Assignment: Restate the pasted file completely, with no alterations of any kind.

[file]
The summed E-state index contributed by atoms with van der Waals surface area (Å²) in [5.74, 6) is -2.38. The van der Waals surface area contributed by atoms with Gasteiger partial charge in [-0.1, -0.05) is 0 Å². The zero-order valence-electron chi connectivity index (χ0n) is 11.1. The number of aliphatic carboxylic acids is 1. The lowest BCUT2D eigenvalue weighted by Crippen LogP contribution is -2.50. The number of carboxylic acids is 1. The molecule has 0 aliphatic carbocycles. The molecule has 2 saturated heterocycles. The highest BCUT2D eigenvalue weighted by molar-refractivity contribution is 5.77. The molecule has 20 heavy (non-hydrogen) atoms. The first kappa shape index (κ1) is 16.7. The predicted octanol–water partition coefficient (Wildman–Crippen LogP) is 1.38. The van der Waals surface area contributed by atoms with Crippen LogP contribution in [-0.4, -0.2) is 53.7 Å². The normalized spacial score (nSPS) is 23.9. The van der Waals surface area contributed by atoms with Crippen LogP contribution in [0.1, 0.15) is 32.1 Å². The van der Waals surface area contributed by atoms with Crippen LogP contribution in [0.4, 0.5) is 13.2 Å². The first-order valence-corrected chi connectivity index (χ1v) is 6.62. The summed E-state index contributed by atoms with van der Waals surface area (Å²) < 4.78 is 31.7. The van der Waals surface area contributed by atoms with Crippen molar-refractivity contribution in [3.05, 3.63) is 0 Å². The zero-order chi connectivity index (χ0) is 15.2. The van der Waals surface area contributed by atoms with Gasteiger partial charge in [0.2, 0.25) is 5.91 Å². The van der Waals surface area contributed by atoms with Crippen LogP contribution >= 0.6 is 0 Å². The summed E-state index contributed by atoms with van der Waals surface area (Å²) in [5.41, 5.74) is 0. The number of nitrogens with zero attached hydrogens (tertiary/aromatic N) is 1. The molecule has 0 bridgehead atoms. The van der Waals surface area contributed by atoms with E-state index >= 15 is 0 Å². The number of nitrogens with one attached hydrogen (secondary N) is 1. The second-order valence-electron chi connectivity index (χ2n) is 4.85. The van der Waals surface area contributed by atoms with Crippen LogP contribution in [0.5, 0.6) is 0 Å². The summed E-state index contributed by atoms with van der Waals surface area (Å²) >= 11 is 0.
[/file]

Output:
The summed E-state index contributed by atoms with van der Waals surface area (Å²) in [5.74, 6) is -2.38. The van der Waals surface area contributed by atoms with Gasteiger partial charge in [-0.1, -0.05) is 0 Å². The zero-order valence-electron chi connectivity index (χ0n) is 11.1. The number of aliphatic carboxylic acids is 1. The lowest BCUT2D eigenvalue weighted by Crippen LogP contribution is -2.50. The number of carboxylic acids is 1. The molecule has 0 aliphatic carbocycles. The molecule has 2 saturated heterocycles. The highest BCUT2D eigenvalue weighted by molar-refractivity contribution is 5.77. The molecule has 20 heavy (non-hydrogen) atoms. The first kappa shape index (κ1) is 16.7. The predicted octanol–water partition coefficient (Wildman–Crippen LogP) is 1.38. The van der Waals surface area contributed by atoms with Crippen LogP contribution in [-0.4, -0.2) is 53.7 Å². The normalized spacial score (nSPS) is 23.9. The van der Waals surface area contributed by atoms with Crippen LogP contribution in [0.1, 0.15) is 32.1 Å². The van der Waals surface area contributed by atoms with Crippen LogP contribution in [0.4, 0.5) is 13.2 Å². The first-order valence-corrected chi connectivity index (χ1v) is 6.62. The summed E-state index contributed by atoms with van der Waals surface area (Å²) < 4.78 is 31.7. The van der Waals surface area contributed by atoms with Crippen molar-refractivity contribution in [3.05, 3.63) is 0 Å². The zero-order chi connectivity index (χ0) is 15.2. The van der Waals surface area contributed by atoms with Gasteiger partial charge in [0.2, 0.25) is 5.91 Å². The van der Waals surface area contributed by atoms with Crippen LogP contribution >= 0.6 is 0 Å². The summed E-state index contributed by atoms with van der Waals surface area (Å²) in [5.41, 5.74) is 0. The number of nitrogens with zero attached hydrogens (tertiary/aromatic N) is 1. The molecule has 0 bridgehead atoms. The van der Waals surface area contributed by atoms with E-state index >= 15 is 0 Å². The number of nitrogens with one attached hydrogen (secondary N) is 1. The second-order valence-electron chi connectivity index (χ2n) is 4.85. The van der Waals surface area contributed by atoms with Crippen LogP contribution in [0.5, 0.6) is 0 Å². The summed E-state index contributed by atoms with van der Waals surface area (Å²) >= 11 is 0.